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Well-known Theorem:

Let $a$ be an ideal of the noetherian ring $R$ and let $M$ be a finitely generated $R$-module. Let $i \in \Bbb N_0$ be such that $H^j_a (M)$ is finitely generated for all $j < i$. Then the set $Ass_R((H^i_a (M))$ is finite.

Now my questions:

Is there an example that $H^0_a(M), H^1_a(M), H^2_a(M)$ be non-zero finitely generated modules. Is there an example that $H^0_a(M), H^1_a(M),..., H^j_a(M)$ be non-zero finitely generated modules for $j>2$.

Example for $\bf{H^0_a(M), H^1_a(M)}$:

Let $S=k[x_1,x_2,x_3,x_4]$ be a polynomial ring over field $k$ and $I=P_1\cap P_2$ where $P_1=(x_1,x_2), P_2=(x_3,x_4)$ and $m=(x_1,x_2,x_3,x_4)$. Set $R=S/I$. From the exact sequence $$0\rightarrow R\rightarrow S/P_1\oplus S/P_2\rightarrow S/m\rightarrow 0$$ we have the exact sequence $$0\rightarrow H^0_m(R)\rightarrow H^0_m(S/P_1)\oplus H^0_m(S/P_2)\rightarrow H^0_m(S/m)\rightarrow H^1_m(R)\rightarrow H^1_m(S/P_1)\oplus H^1_m(S/P_2)\rightarrow H^1_m(S/m)\rightarrow H^2_m(R)\rightarrow H^2_m(S/P_1)\oplus H^2_m(S/P_2)\rightarrow H^2_m(S/m)$$ Since $S/m$ is $m$-torsion then $H^i_m(S/m)=0$ for all $i\neq 0$. on the other hand $H^i_m(P_j)=0$ for $i=0,1 ,j=1,2$. Hence $H^0_m(R)=0,~ H^1_m(R)\cong H^0_m(S/m)=S/m$ are finitely generated.

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1 Answer

Ok, let $X$ by a smooth Abelian surface (for example, the segre product of elliptic curves) and let $R_0$ be section ring of some projectively normal embedding.

For example, to form this ring $R_0$, take the Segre product of the two standard graded rings $$ k[x,y,z]/\langle x^3 + y^3 + z^3 \rangle \text{ with } k[a,b,c]/\langle a^3 + b^3 + c^3 \rangle. $$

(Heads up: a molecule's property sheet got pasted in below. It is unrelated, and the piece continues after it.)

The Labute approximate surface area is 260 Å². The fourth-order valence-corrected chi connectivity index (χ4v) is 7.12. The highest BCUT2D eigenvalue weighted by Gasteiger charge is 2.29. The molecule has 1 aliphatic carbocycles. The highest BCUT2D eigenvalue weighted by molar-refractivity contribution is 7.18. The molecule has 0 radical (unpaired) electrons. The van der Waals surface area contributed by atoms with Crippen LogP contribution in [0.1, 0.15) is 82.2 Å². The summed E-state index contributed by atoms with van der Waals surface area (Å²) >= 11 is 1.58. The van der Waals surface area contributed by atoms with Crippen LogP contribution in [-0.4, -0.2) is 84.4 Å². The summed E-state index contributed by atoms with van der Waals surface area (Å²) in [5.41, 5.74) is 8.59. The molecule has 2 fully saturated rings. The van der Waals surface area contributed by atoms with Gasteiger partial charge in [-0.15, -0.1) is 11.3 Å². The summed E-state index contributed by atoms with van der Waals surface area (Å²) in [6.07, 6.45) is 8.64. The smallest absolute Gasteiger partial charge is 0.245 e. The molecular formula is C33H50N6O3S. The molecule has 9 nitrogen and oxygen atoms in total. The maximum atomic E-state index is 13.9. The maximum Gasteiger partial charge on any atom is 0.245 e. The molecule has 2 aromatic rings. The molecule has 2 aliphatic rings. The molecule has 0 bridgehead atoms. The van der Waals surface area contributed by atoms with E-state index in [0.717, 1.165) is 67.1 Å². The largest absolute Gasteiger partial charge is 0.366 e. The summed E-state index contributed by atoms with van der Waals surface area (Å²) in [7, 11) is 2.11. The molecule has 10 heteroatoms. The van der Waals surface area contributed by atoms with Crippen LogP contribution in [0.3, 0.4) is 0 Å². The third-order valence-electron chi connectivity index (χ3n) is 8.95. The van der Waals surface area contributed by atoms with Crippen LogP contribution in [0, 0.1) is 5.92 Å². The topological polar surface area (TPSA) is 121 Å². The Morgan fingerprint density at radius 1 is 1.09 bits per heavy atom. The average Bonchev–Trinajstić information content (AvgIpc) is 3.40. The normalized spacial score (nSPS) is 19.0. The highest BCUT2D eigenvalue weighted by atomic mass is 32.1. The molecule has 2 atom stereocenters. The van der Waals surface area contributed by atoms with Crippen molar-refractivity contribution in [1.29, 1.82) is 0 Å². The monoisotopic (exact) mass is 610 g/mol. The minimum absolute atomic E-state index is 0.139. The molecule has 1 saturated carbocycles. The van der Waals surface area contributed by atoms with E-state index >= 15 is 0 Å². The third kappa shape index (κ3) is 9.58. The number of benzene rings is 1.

We know $R_0$ is a 3-dimensional ring with $H^2_m(R)$ a $1$-dimensional $k$-vector space (but $H^1_m$ and $H^0_m$ are zero). This follows from basic facts about Abelian varieties. You can also make $R_0$ the segre product of $k[x,y,z]/\langle x^3 + y^3 + z^3 \rangle$ with $k[s,t]$.

Let $R_1$ denote the gluing of $R_0$ to itself at the origin. In other words $$ R_1 = \mathrm{Ker}\big( R_0 \oplus R_0 \xrightarrow{-} R_0/m \big) $$ where the map is the is just the subtraction map. This is a ring, it is the set of all pairs $\{ (f, g) \in R \times R | f({\bf 0}) = g({\bf 0}) \}$.

From the fact that we have a short exact sequence $0 \to R_1 \to R_0 \oplus R_0 \to R_0/m \to 0$ we see that $R_1$ will have nonzero $H^1_m$ and $H^2_m$. But $H^0_m = 0$ since it is still reduced. Ok, now we just need to make it have non-zero $H^0_m$. Here's one way.

Add some non-reducedness (embedded prime) ONLY at the origin of $R_1$ to get $R_2$. For example, let $R_2$ denote the kernel of $$ R_1 \oplus k[\varepsilon]/\varepsilon^2 \xrightarrow{-} k $$ where the map on $R_1$ is evaluation at the origin.

Then the short exact sequence $$ 0 \to K \to R_2 \to R_1 \to 0$$ should guarantee the non-vanishing you want (since $K$ will have vanishing higher $H^i_m$). The same technique should let you construct the nonvanishing $H^j_m$ you want by using cones over higher dimensional Abelian or irregular varieties.

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I think we can give a simple example of a polynomial ring –  Angel Jul 10 '13 at 12:11
I'm not sure i see what you mean. –  Karl Schwede Jul 10 '13 at 16:13
In particular, a polynomial ring is always reduced. If you mean you want generators and relations, you can certainly use what I did above to construct the generators and relations (if I had to do it, I'd use Macaulay2 or something to help). –  Karl Schwede Jul 10 '13 at 21:13
Thanks. Please explain more? I need an example over polynomial ring $k[x_1,...x_n]$. –  Angel Jul 11 '13 at 11:00
I've explained more. You'll have to work out the explicit generators and relations yourself, or use a computer to do it for you though. –  Karl Schwede Jul 11 '13 at 14:27
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